With that being said, I am quite satisfied that the review process was fair and equitable, although I do believe excessive deference was paid to this one particular reviewer at the beginning of the process. While the other two reviews were positive (and contained many good suggestions for improvement of the manuscript), the other review was quite negative. As the situation progressed, however, the editor at Journal of Climate – Dr. Anthony Broccoli – added a fourth reviewer to obtain another opinion, which was also positive. My feeling is that Dr. Broccoli did a commendable job of sorting through a series of lengthy reviews and replies in order to ensure that the decision made was the correct one.

The results in the paper are generally similar to the in-process analysis that was posted at CA and here prior to the submission. Overall, we find that the Steig reconstruction overestimated the continental trends and underestimated the Peninsula – though our analysis found that the trend in West Antarctica was, indeed, statistically significant. I would hope that our paper is not seen as a repudiation of Steig’s results, but rather as an improvement.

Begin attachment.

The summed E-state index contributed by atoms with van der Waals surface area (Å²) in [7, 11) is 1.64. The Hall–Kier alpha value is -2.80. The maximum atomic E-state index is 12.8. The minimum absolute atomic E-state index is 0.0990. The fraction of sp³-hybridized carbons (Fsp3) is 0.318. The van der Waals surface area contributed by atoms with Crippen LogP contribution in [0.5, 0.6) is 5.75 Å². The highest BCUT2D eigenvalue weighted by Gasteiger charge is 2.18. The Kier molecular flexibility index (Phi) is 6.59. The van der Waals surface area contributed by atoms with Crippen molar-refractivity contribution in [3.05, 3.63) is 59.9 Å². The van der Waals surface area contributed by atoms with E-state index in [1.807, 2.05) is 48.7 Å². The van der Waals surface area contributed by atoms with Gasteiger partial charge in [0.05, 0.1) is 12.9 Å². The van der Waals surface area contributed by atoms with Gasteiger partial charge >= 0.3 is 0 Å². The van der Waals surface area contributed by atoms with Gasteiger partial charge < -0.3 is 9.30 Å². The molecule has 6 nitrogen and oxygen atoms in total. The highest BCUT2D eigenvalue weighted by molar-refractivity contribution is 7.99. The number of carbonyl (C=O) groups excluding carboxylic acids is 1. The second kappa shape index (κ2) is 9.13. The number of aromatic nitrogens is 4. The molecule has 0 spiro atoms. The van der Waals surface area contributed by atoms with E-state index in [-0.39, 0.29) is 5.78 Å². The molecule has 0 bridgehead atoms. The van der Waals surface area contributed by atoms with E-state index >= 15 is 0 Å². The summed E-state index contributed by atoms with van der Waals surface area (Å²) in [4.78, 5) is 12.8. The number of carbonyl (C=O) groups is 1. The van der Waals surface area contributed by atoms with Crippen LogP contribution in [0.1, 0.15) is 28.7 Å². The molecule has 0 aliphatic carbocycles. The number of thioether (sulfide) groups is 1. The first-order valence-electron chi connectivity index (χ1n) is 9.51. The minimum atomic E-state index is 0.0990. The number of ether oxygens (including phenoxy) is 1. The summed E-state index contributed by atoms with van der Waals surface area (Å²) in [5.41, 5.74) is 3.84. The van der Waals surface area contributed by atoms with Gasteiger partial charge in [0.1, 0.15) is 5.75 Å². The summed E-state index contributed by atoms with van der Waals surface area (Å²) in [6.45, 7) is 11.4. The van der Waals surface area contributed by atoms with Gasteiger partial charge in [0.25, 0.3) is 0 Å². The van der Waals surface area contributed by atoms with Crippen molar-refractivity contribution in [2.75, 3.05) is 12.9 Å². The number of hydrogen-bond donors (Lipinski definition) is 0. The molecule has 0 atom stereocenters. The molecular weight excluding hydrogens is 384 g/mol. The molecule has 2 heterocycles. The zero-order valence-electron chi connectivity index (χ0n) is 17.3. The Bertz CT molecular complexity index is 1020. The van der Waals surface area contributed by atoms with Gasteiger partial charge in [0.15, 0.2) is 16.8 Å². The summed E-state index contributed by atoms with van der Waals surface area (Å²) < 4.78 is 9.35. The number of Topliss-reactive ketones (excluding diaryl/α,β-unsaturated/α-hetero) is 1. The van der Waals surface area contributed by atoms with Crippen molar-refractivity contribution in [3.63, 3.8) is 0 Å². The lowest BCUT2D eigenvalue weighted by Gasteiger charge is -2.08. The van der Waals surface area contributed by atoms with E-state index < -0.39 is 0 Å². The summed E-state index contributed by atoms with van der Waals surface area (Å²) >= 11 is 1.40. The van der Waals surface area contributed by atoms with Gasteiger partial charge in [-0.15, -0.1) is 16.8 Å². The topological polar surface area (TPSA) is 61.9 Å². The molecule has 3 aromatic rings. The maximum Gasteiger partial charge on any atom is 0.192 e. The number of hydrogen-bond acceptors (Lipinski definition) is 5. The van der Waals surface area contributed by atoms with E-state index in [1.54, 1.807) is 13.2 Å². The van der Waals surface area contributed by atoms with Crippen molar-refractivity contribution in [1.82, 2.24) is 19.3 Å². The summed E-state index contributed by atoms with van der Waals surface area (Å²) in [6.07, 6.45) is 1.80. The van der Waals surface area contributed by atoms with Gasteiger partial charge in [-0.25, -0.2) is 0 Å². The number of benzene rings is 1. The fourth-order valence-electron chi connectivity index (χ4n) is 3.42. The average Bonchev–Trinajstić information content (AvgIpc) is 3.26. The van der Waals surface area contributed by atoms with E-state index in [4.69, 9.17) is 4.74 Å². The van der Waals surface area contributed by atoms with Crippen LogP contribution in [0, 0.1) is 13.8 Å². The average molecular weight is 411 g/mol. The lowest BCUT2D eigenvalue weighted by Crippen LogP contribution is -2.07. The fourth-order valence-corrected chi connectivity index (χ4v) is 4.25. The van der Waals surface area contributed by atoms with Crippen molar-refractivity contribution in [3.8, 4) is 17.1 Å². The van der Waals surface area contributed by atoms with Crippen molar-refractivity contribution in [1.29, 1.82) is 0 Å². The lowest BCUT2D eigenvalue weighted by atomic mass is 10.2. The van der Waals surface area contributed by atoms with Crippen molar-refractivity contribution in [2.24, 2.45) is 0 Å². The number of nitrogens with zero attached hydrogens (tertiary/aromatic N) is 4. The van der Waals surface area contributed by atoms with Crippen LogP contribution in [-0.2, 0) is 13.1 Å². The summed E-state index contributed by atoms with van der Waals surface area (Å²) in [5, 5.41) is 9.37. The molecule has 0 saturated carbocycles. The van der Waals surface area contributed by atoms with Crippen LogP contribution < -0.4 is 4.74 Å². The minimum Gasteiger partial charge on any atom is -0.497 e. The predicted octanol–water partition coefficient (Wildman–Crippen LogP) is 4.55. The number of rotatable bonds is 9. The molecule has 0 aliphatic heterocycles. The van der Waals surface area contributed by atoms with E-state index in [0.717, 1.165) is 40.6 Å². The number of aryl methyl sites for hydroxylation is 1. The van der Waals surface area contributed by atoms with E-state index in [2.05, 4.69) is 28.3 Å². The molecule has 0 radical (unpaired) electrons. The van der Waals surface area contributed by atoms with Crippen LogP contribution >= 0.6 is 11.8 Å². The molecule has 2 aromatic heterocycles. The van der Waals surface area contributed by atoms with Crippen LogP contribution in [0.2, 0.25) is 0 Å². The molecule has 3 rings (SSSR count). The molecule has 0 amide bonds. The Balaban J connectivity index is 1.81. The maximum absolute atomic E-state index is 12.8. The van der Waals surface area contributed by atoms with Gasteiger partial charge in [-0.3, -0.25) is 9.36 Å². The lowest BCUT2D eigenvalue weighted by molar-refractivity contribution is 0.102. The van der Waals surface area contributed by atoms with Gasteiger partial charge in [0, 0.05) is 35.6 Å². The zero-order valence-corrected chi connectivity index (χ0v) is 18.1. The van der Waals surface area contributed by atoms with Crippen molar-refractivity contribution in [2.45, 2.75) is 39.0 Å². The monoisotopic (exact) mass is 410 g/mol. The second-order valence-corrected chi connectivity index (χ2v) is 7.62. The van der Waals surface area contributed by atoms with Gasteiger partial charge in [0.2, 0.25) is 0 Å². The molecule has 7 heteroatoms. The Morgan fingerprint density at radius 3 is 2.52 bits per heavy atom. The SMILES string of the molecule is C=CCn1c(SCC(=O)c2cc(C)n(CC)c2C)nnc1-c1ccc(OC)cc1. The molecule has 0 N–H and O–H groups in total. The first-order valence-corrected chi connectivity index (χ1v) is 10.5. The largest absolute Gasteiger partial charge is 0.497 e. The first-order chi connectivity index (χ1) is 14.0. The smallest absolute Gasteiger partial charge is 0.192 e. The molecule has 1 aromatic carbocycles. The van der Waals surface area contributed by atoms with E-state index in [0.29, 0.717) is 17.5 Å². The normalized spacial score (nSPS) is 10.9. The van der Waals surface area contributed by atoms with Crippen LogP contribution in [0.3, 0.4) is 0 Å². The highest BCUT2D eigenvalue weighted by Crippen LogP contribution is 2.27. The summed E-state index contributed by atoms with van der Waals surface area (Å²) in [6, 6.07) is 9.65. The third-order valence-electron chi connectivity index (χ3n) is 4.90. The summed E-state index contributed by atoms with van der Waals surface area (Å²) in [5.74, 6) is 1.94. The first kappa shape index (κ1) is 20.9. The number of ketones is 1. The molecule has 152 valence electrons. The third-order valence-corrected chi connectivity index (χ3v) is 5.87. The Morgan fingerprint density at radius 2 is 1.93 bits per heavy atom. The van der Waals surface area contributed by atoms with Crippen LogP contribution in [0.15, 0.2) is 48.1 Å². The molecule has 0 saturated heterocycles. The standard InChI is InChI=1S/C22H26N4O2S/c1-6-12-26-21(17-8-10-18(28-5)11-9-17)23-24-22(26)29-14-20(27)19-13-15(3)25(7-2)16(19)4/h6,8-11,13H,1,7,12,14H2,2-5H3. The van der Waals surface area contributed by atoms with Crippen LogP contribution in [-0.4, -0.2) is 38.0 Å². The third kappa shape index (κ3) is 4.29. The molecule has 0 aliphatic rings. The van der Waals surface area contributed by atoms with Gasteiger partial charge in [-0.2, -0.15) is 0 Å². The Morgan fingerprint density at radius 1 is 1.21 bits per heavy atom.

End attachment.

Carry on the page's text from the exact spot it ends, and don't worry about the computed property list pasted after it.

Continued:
In my opinion, the Steig reconstruction was quite clever, and the general concept was sound. A few of the choices made during implementation were incorrect; a few were suboptimal. Importantly, if those are corrected, some of the results change. Also importantly, some do not. Hopefully some of the cautions outlined in our paper are incorporated into other, future work. Time will tell!